The biogeochemistry of basic cations in two forest catchments with contrasting lithology in the Czech Republic

Pavel Krám, Jakub Hruška, Brian S. Wenner, Charles T. Driscoll, Chris E. Johnson

Research output: Contribution to journalArticlepeer-review

75 Scopus citations

Abstract

The biogeochemistry of Ca, Mg, K, and Na were investigated in two forested catchments in the Czech Republic, one underlain by leucogranite, the other by serpentinite. High weathering rates at the serpentinite site at Pluhuv Bor resulted in Mg2+ as the dominant cation on the soil exchange complex and in drainage water. Other basic cations (Ca2+. K+, Na+) showed relatively low concentrations and outflow in streamwater. The catchment exhibited high base saturation in mineral soils (>70%), and near neutral soil and stream pH, despite elevated inputs of acidic deposition. Slow growth of Norway spruce at Pluhuv Bor may be caused by K deficiency, Mg oversupply and/or Ni toxicity. In contrast, the granitic site at Lysina showed low concentrations of basic cations on the soil exchange complex and in streamwater. Soil and drainage water at Lysina were highly impacted by acidic deposition. Soil pH was extremely acidic (<4.5) throughout the soil profile, and the base saturation of the mineral soil was very low (<5%). Supplies of basic cations from atmospheric deposition and soil processes were less than inputs of SO4/2- on an equivalence basis, resulting in low pH and high concentrations of total Al in drainage water. Needle yellowing in Norway spruce was possibly the result of Mg deficiency at Lysina. Because of their extremely different lithologies, these catchments serve as valuable end-members of ecosystem sensitivity to elevated levels of acidic deposition.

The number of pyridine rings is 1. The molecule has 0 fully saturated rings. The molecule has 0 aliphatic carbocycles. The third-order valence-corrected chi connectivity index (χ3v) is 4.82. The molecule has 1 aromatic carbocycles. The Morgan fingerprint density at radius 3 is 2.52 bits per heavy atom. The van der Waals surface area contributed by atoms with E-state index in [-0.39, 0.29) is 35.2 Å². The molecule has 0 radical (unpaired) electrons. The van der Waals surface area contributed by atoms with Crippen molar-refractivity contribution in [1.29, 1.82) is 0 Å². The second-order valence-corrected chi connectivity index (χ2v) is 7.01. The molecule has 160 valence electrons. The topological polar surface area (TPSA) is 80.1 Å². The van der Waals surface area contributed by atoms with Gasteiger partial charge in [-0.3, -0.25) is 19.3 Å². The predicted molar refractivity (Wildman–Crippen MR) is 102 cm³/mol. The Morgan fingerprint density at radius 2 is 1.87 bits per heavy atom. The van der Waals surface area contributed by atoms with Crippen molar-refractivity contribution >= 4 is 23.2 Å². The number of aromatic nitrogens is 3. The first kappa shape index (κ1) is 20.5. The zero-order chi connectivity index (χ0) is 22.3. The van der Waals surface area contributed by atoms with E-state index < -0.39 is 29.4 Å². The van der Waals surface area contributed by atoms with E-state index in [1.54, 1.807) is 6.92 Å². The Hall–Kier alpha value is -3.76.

Original languageEnglish (US)
Pages (from-to)173-202
Number of pages30
JournalBiogeochemistry
Volume37
Issue number2
DOIs
StatePublished - Jan 1 1997

Keywords

  • Norway spruce
  • acidic deposition
  • magnesium deficiency
  • serpentinite
  • soil chemistry
  • weathering

ASJC Scopus subject areas

  • Environmental Chemistry
  • Water Science and Technology
  • Earth-Surface Processes

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